The other day we got a call from Robert F. Kennedy, Jr., who is running for president.
He is curious…a rare quality for a politician. He wanted to know — what do we think? Why do we think that way? Herewith, we try to condense 25 years of on-the-go observations and guesswork into a carry-on bag.
Two little charts are all you need.
It took us 25 years to shuck off the nonsense and delusions of contemporary macroeconomics. Here, in less than 1,000 words, is the ‘executive summary.’
You lament, as we do, the decline of America’s decent, middle-class Republic. Basically, we’re talking about the kind of country we had in the ‘50s and early ‘60s. It was not perfect by any means, but by almost all measures the US was on top of the world…and pulling ahead. Real wages were rising, inflation was low, and consumers bought ‘Made in America’ not because it was a political slogan, but because American-made goods were the cheapest and best on the market.
It seemed inevitable, back then, that we would all be rich, happy, free and healthy by now. But something went wrong. Growth rates in the 21st century are less than half those of the 50s, 60s, and 70s. Real wages have been going down for the last two years and, measured correctly, the typical working stiff is worse off today than he was 50 years ago. Today, it takes him twice as long to buy an average car or an average house.
It would be reckless to try to pin the blame on a single person or a single thing. And many things are beyond our human control. But there was one major policy change that enabled the decline of America’s Main Street economy.
First, between 1968 and 1971, gold was removed from the US currency. For the first time, dollars could multiply much faster than the things they could buy. Second, in the 1990s, the Fed began manipulating interest rates to boost asset prices. These two moves destroyed America’s prosperity.
Gold — or something like it — is essential to a capitalist economy. It links our ‘money’ to the real world of time, work, and resources. Before 1971, if you wanted more money, you had to earn it by producing more goods or services (GDP). Then, you had ‘capital’ that you could invest to build new shops and factories to produce even more goods and services. That was how the US became the richest nation on earth.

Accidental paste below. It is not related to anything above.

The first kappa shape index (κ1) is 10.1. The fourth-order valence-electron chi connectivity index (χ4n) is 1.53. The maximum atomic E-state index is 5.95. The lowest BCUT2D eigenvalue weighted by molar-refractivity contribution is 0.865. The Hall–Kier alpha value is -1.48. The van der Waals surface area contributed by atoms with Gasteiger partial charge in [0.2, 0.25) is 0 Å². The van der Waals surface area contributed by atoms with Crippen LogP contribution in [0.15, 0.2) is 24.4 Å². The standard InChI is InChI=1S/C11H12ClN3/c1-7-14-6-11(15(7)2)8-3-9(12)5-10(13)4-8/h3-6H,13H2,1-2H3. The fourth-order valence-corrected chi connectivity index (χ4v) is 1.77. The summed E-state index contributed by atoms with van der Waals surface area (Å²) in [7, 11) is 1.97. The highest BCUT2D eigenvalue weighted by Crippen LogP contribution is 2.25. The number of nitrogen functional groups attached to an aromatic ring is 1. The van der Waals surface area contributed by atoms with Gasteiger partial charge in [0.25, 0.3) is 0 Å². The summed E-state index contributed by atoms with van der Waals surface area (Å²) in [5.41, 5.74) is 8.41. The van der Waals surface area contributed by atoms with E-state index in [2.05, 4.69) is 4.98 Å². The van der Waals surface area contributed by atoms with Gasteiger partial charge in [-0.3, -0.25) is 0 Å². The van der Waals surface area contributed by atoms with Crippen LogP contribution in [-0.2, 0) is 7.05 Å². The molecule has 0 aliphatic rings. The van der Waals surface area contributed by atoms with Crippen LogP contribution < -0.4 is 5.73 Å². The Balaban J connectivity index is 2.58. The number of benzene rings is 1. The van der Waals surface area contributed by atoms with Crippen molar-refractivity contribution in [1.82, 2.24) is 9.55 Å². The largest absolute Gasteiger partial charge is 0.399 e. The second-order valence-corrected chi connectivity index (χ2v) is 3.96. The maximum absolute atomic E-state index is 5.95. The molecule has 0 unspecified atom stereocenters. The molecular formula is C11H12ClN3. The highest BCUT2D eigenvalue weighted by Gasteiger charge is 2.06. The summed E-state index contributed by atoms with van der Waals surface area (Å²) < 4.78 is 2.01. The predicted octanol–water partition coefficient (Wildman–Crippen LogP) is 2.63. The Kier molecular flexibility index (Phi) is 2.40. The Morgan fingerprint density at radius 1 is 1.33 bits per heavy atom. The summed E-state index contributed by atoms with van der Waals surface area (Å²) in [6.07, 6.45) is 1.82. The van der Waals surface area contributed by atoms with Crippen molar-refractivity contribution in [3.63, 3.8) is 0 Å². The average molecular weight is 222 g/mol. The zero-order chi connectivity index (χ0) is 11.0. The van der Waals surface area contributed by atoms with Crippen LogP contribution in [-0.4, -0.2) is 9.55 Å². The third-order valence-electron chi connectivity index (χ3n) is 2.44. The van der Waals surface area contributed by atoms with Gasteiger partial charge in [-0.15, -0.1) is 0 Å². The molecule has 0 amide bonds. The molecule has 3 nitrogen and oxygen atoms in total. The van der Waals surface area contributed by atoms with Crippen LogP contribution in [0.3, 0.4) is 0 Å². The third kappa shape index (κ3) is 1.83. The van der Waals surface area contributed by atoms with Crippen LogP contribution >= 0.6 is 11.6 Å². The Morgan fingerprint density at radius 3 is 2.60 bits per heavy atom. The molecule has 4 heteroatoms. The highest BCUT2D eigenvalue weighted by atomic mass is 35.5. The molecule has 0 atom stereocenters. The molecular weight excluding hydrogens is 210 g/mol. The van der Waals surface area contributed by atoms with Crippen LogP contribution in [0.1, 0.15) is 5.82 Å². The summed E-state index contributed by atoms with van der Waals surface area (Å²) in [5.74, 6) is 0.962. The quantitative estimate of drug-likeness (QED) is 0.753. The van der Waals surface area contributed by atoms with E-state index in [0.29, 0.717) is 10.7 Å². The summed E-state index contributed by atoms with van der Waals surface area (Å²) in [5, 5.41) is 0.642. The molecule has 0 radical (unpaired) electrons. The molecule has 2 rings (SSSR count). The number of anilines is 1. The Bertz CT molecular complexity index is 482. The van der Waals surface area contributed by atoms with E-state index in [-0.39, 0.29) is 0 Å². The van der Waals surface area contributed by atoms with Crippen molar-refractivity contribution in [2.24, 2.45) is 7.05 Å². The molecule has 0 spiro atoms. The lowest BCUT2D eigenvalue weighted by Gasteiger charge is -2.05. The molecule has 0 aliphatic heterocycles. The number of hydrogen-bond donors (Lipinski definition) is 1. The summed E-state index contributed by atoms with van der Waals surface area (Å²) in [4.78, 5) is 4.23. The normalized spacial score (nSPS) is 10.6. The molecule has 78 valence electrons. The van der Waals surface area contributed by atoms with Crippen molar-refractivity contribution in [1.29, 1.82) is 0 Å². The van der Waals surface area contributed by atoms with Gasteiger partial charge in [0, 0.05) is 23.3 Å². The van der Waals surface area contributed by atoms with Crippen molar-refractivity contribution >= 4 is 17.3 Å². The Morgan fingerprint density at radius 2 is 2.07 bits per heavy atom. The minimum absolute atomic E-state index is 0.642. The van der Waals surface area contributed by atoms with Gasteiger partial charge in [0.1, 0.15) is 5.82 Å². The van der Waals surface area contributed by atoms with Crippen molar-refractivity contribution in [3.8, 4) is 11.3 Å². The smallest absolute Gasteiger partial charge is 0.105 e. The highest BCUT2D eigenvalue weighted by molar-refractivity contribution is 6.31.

But the post-1971 dollar led to a new form of wealth — financial wealth. It was capitalism without real capital. Instead, it was based on credit provided by the Fed and the banks. (Note: when you borrow from a bank, it doesn’t take the money out of its vault. It just creates the money, as credit, in an electronic ledger entry. The more you borrow, the more debt…and the more the ‘money supply’ goes up too.)
This is what became known as the ‘financialization’ of the economy. People found that money could be made without adding to goods and services. Investing, speculating, leverage, Mergers & Acquisitions, IPOs, buybacks — all were ways to get rich, without adding a penny to the world’s real wealth. Emblematic of this era was Jack Welch. As chairman of GE, Welch turned the company — an old, industrial powerhouse — into a new financial wunderkind. He bought one new company every week, putting GE deeper and deeper into debt. Welch himself became famous for his hard-driving success. By 2000, GE stock was over $350 a share. And by 2005, Welch’s book, Winning, was, of course, a bestseller.
Deals, deals, deals…Wall Street brokered the deals and earned its cut. But what real wealth was added? It was hard to say. Here, we see what happened. The real economy stumbled along, while the ‘financial economy’ — powered by trillions of new dollars that no one ever earned or saved — soared.
We see here, in Chart #1, the two economies parting company:
Source: David Stockman, BEA
Penthouses and outhouses
‘Financial wealth’ is very different from real wealth. Real wealth must be earned. Until the 1980s, both rich and poor earned money and gained ground equally. Then, the new financial system tilted the playing field in favor of the elite. Those with good connections, good credit, business school diplomas, brokerage accounts, and business-class seats benefited the most.
The rich got much richer…while real wages stagnated. Here’s Chart #2.
Source: David Stockman, Federal Reserve Board of Governors
More and more, money was made by manipulating credit, not by learning a trade or building a business. ‘We think; they sweat’ was the delusional motto. Things of real value could be made cheaper and better by the Chinese, Koreans, Mexicans or Japanese. Let them do the hard work! All Americans had to do was borrow the money to buy their products. It worked well, for a while. Dollars were sent overseas to purchase real goods and services. Then, rather than come back to the US, where they would have driven up domestic prices, they were often locked away overseas as ‘reserves.’
Ambitious mommas wanted their sons to get in on it; they should grow to be hedge fund managers on Wall Street, not engineers in Detroit. But while the automotive engineer helped produce a better, safer car…what did financial engineering produce?
For The Daily Reckoning Australia